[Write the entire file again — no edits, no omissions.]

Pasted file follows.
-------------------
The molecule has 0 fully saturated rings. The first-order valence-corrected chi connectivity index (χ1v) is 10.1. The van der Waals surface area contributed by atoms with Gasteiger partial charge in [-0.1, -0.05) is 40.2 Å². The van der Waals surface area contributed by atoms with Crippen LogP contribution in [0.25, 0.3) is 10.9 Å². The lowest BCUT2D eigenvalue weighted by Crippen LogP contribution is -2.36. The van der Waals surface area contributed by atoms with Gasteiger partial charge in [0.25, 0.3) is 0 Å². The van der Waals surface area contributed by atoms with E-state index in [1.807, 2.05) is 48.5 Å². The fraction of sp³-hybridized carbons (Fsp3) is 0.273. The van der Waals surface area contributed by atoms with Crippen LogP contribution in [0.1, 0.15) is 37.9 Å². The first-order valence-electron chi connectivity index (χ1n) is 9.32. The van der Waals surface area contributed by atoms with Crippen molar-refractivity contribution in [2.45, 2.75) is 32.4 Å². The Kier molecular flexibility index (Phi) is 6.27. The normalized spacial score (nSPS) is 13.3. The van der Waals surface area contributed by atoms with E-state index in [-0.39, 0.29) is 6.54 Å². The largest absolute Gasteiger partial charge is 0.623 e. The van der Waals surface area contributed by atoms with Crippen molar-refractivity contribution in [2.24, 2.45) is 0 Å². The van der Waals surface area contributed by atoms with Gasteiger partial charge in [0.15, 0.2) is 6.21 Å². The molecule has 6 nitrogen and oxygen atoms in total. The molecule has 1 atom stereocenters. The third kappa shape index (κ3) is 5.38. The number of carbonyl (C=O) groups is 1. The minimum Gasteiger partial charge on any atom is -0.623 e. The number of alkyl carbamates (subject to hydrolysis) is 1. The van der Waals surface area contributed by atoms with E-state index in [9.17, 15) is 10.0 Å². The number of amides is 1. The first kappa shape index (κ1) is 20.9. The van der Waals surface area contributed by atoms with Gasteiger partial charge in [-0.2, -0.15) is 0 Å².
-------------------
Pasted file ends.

The molecule has 0 fully saturated rings. The first-order valence-corrected chi connectivity index (χ1v) is 10.1. The van der Waals surface area contributed by atoms with Gasteiger partial charge in [-0.1, -0.05) is 40.2 Å². The van der Waals surface area contributed by atoms with Crippen LogP contribution in [0.25, 0.3) is 10.9 Å². The lowest BCUT2D eigenvalue weighted by Crippen LogP contribution is -2.36. The van der Waals surface area contributed by atoms with Gasteiger partial charge in [0.25, 0.3) is 0 Å². The van der Waals surface area contributed by atoms with E-state index in [1.807, 2.05) is 48.5 Å². The fraction of sp³-hybridized carbons (Fsp3) is 0.273. The van der Waals surface area contributed by atoms with Crippen LogP contribution in [0.1, 0.15) is 37.9 Å². The first-order valence-electron chi connectivity index (χ1n) is 9.32. The van der Waals surface area contributed by atoms with Crippen molar-refractivity contribution in [2.45, 2.75) is 32.4 Å². The Kier molecular flexibility index (Phi) is 6.27. The normalized spacial score (nSPS) is 13.3. The van der Waals surface area contributed by atoms with E-state index in [-0.39, 0.29) is 6.54 Å². The largest absolute Gasteiger partial charge is 0.623 e. The van der Waals surface area contributed by atoms with Crippen molar-refractivity contribution in [2.24, 2.45) is 0 Å². The van der Waals surface area contributed by atoms with Gasteiger partial charge in [0.15, 0.2) is 6.21 Å². The molecule has 6 nitrogen and oxygen atoms in total. The molecule has 1 atom stereocenters. The third kappa shape index (κ3) is 5.38. The number of carbonyl (C=O) groups is 1. The minimum Gasteiger partial charge on any atom is -0.623 e. The number of alkyl carbamates (subject to hydrolysis) is 1. The van der Waals surface area contributed by atoms with E-state index in [9.17, 15) is 10.0 Å². The number of amides is 1. The first kappa shape index (κ1) is 20.9. The van der Waals surface area contributed by atoms with Gasteiger partial charge in [-0.2, -0.15) is 0 Å².